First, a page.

“Led by the science”?
This week a local MP – not himself exactly a recognised epidemiologist – poopooed Chief Medical Officers’ advice. The top scientists had recommended that 12-15 year olds should be offered the vaccine. But our local MP was confident he knew better when he proclaimed, “I do not think this is as clear cut as they do. Children without existing conditions have a very low risk from covid”, he declared.
Quite so. But there’s another reason for having a vaccine. Protecting others. It’s like wearing a mask. Wearing one in enclosed public places and on public transport simply shows your consideration for others. Young people are a significant vector for the disease, even if they’re unlikely to become morbidly ill themselves.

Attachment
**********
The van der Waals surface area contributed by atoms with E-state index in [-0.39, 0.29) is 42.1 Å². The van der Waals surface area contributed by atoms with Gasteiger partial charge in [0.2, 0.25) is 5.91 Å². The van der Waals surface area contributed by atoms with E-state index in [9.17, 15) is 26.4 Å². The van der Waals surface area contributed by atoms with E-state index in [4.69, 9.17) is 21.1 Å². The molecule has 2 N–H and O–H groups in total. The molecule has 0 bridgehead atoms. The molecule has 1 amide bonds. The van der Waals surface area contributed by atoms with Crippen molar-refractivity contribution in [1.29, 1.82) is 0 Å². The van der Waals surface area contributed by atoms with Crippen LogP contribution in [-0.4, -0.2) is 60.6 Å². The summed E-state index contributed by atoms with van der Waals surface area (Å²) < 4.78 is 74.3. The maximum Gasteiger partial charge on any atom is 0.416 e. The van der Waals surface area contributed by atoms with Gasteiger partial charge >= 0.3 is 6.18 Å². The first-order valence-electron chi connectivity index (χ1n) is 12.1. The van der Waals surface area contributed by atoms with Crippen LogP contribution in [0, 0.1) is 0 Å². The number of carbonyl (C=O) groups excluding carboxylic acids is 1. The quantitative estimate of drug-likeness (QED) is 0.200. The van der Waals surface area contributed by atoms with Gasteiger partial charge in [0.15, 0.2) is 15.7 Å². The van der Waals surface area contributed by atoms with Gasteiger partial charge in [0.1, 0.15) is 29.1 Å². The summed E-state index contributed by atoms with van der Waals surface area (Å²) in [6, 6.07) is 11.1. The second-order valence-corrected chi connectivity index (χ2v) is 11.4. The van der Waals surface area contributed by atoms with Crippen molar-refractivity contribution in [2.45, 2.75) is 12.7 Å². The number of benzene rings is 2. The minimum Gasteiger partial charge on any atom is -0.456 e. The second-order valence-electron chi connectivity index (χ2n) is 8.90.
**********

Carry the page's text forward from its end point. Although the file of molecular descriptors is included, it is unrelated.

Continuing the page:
This same MP achieved national notoriety for his grasp of science when he confidently declared that type 1 diabetes is “completely avoidable” with exercise and a good diet!
I would ignore this if I were confident that such buffoonery was merely lampooned, as of course it should be. However, many people are vulnerable to believe that anyone in such public office holds opinions which deserve respect. It is irresponsible and reprehensible for a public figure who has already demonstrated they have a poor grasp on such grave matters to continually pontificate. The consequences are tragic.
A good friend, who was tragically vulnerable to irresponsible conspiracy theorists, recently died from Covid having refused vaccination. The consequences of ill-informed or mendacious dishonesty are grave indeed. Public figures have a duty to respect evidence-based science and to protect public health. Those who don’t have blood on their hands.